For the peach sorbet, I went with a 50/50 simple syrup since that's what everyone seems to suggest. That was the first time I've ever used a simple syrup in a sorbet. I've found that sugar dissolves just fine in the fruit puree; most fruits are about 90% water...

    Something very weird went on when I weighed out those stabilizers. I am sure I was reading the scale correctly but I clearly way over-stabilized it. Like by a factor of 10 or so. ;) Next time, I will change the scale to grams - maybe something got messed up with decimal points.

    And I will definitely be watching volumes - if you came up with 2.5 grams for a teaspoon, that means your recommended total weight of stabilizers of 3 grams is about 1.25 teaspoons by volume. So after measuring out the first one of the four stabilizers, I'd better be way less than a teaspoon, or something's wrong!

    Regarding the peach and watermelon sorbets, yes, same exact recipe and stabilizer mix, except the peach also had the 50/50 simple syrup. I think the reason the peach was under-stabilized was because 8 ounces of water was added to make the simple syrup, and that was too much water for the stabilizers to overcome.

    I've recently started wondering about just adding pectin to the recipe and see if that can act as a stabilizer/thickener for watery fruits like watermelon.

    I got the gums from Modernist Pantry. I don't think the gums are a problem, more like my reading the scale... ;)

  18. Great detailed information, I ll be visiting you more frequently, here is very interesting information.

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  19. What i liked the most in your post is the great amount of information you shared in detail.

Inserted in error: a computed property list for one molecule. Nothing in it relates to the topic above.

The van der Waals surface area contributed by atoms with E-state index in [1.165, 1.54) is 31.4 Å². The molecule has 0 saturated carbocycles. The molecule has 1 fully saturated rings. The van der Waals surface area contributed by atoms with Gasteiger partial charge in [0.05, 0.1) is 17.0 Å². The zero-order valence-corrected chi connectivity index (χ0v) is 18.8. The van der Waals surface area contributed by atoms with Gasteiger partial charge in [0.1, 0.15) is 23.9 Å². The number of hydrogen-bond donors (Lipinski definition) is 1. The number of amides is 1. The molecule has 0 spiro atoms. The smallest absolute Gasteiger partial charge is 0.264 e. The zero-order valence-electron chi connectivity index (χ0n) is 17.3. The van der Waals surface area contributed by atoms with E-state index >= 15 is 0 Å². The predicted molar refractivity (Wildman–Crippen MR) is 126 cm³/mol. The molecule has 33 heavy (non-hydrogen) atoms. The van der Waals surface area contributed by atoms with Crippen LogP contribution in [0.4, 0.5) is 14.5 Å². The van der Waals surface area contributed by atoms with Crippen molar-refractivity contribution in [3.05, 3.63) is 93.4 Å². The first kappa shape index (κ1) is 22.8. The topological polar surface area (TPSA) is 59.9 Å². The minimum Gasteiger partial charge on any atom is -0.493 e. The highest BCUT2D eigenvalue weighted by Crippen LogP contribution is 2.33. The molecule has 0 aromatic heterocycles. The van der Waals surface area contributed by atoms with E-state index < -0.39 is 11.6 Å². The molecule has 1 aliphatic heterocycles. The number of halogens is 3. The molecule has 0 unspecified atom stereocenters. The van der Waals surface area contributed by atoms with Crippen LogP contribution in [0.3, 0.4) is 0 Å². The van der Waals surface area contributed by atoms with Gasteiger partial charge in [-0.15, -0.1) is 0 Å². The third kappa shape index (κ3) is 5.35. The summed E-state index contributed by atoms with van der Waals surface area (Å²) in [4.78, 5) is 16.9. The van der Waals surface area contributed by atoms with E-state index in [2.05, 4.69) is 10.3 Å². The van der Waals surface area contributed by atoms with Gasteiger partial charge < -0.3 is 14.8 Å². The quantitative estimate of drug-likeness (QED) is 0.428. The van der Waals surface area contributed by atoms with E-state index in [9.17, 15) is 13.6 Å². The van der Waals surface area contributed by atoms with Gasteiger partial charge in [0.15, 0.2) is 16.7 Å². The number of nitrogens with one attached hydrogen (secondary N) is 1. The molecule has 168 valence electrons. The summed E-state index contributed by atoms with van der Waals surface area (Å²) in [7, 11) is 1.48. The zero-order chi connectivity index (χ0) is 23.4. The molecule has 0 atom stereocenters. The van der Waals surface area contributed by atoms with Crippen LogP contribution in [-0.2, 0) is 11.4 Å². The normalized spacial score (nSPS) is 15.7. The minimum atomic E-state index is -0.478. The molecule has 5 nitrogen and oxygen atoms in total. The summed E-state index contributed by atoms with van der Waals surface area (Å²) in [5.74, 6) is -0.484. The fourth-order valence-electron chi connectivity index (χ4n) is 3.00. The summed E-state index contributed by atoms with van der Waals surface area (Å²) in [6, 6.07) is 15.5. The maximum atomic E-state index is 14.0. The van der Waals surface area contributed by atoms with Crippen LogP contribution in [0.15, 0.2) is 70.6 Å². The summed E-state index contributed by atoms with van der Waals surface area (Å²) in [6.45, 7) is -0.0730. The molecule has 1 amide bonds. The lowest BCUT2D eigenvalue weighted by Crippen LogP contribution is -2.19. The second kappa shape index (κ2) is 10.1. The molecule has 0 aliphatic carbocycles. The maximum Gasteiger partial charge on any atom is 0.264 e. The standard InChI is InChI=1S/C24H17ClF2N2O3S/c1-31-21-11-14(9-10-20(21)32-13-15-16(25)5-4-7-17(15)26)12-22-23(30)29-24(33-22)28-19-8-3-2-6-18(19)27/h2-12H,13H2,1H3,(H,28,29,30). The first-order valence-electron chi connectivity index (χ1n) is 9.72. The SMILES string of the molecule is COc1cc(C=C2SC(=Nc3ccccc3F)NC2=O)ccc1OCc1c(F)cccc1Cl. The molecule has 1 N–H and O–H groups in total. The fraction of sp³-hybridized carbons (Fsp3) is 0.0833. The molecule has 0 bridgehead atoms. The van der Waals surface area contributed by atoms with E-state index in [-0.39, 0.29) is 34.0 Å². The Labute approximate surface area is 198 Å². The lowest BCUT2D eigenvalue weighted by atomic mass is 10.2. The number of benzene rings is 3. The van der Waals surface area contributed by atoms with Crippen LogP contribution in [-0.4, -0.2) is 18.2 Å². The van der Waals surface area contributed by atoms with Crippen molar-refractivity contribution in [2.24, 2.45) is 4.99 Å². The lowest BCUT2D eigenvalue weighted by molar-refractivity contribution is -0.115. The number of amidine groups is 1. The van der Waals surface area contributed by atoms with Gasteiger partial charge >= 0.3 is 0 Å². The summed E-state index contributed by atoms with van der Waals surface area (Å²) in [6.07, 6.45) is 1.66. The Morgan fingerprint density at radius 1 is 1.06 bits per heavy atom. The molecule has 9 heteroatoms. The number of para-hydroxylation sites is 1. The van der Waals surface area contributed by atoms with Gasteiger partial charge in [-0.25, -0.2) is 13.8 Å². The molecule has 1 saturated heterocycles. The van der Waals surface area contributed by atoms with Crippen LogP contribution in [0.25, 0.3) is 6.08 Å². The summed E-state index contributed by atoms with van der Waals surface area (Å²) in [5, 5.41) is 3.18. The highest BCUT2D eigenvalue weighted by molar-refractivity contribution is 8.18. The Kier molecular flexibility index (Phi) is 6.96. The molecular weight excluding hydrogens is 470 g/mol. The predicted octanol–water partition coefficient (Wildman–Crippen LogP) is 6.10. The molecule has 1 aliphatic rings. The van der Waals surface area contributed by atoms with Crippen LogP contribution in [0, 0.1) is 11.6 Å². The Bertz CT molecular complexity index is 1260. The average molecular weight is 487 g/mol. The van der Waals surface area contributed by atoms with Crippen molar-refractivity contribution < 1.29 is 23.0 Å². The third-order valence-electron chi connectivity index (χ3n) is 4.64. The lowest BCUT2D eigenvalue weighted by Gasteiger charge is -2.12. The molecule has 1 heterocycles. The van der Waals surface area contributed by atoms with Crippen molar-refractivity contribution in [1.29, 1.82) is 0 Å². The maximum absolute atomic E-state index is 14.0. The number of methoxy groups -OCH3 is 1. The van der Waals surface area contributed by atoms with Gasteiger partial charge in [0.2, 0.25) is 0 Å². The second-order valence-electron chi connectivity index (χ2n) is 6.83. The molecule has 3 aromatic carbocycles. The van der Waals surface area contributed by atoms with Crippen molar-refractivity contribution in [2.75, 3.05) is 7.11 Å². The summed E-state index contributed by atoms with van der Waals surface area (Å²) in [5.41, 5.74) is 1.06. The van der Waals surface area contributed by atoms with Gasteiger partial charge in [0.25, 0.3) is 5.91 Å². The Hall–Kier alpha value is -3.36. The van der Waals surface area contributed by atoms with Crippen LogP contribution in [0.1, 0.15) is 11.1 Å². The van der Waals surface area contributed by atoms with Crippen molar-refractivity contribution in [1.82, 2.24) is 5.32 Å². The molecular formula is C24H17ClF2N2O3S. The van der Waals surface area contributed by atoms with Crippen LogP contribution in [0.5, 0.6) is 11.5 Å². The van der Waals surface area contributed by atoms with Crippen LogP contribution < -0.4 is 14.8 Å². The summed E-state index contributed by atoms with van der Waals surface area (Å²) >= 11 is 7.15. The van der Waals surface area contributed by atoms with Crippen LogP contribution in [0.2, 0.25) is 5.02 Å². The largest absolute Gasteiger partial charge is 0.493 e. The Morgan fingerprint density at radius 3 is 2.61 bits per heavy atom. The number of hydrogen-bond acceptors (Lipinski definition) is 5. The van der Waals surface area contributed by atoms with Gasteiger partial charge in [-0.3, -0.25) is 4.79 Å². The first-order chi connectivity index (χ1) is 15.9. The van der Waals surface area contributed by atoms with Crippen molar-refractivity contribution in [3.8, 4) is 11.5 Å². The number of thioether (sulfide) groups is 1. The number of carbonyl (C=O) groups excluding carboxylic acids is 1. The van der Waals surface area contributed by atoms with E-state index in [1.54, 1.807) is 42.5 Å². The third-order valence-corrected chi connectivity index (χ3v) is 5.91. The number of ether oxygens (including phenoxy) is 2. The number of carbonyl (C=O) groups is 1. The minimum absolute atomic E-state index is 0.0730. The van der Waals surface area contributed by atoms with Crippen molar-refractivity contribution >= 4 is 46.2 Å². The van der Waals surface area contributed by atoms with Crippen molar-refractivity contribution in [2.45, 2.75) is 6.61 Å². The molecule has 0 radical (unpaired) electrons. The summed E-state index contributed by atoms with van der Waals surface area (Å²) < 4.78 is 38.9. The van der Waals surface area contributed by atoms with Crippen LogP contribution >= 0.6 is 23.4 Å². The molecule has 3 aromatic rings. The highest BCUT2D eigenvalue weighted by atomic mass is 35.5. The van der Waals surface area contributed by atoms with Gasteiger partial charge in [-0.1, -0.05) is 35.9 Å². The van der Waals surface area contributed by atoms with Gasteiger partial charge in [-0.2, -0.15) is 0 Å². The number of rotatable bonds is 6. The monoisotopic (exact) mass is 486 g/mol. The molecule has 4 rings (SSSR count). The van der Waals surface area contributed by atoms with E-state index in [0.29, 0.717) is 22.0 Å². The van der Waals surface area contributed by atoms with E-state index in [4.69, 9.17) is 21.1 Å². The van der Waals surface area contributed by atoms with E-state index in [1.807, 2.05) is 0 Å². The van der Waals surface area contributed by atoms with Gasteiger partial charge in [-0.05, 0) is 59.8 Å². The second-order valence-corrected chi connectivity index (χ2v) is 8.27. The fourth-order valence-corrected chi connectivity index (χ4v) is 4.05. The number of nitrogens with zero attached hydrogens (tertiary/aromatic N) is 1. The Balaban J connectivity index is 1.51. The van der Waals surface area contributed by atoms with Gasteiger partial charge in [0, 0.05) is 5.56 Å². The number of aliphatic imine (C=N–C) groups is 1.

1. Thank you, Bravo. I'm an admirer of your ice cream machines. One of my teachers uses one at work and loves it.

  20. I've been making ice cream a long time but am new to stabilizers. I made an ice cream last night that tasted delicious, but mouth-felt like the ice had formed into small sheets in my mouth (noticeable ice crystals). Without the stabilizers, I don't have this issue. My recipe was as follows:

    Total Weight (g)
    Whole Milk 536.8
    Heavy Cream 454
    Milk Solids 54.38
    Sugar 170.27
    Egg Yolk 54
    Gums 2.11 (0.15% 4:2:1 blend)
    Salt 1.52

    I mixed the dry ingredients with the egg and used a double boiler to pasteurize the eggs. I then combined it with heated milk. Milk temp 165. From there, combined the heavy cream and blended it. I let the ice cream age for 2 hours in the fridge before churning. Churning took the full hour (even hot liquid without stabilizers take 45 minutes with my machine- non-prefreeze type machine). I'm ok with the process taking longer, but the final product was missing something. Generally, its the perfect ice cream base but the iciness was a big deterrent. Any advice? I think I'm going to try reducing the amount of stabilizers to 0.1%.

  21. Hi Jonas,
    your recipe looks sound; I think at least some of the problems come from the process.

    The first issue is that 2 hours is generally not enough time in the fridge for the fat to crystalize thoroughly, and it's also probably not enough time for the base to cool as much as possible. Both these factors can lead to excessive freezing time in the machine. You mention that you can freeze ice cream directly from a hot base in your machine? I would find this surprising in any machine; if this is truly the case I can't explain it.

    Regarding the stabilizers, it's quite possible that they're not hydrating properly. Generally you want to blend them aggressively, and add them to something that's as close to pure water as possible. In practice, combining them with your dry ingredients and blending into the milk works fine; there's enough free water available. But if you blend first with the eggs, they may get coated with fat and then have a hard time hydrating.

    There's no need to pasteurize the eggs before mixing with the other ingredients; just heating the whole mix to 165 and holding for a few minutes will do the trick. Are you using a locust bean gum that will hydrate at this temperature?

    I don't see how the stabilizers could have contributed to the iciness here, but I can imagine that you weren't getting the full benefit from them.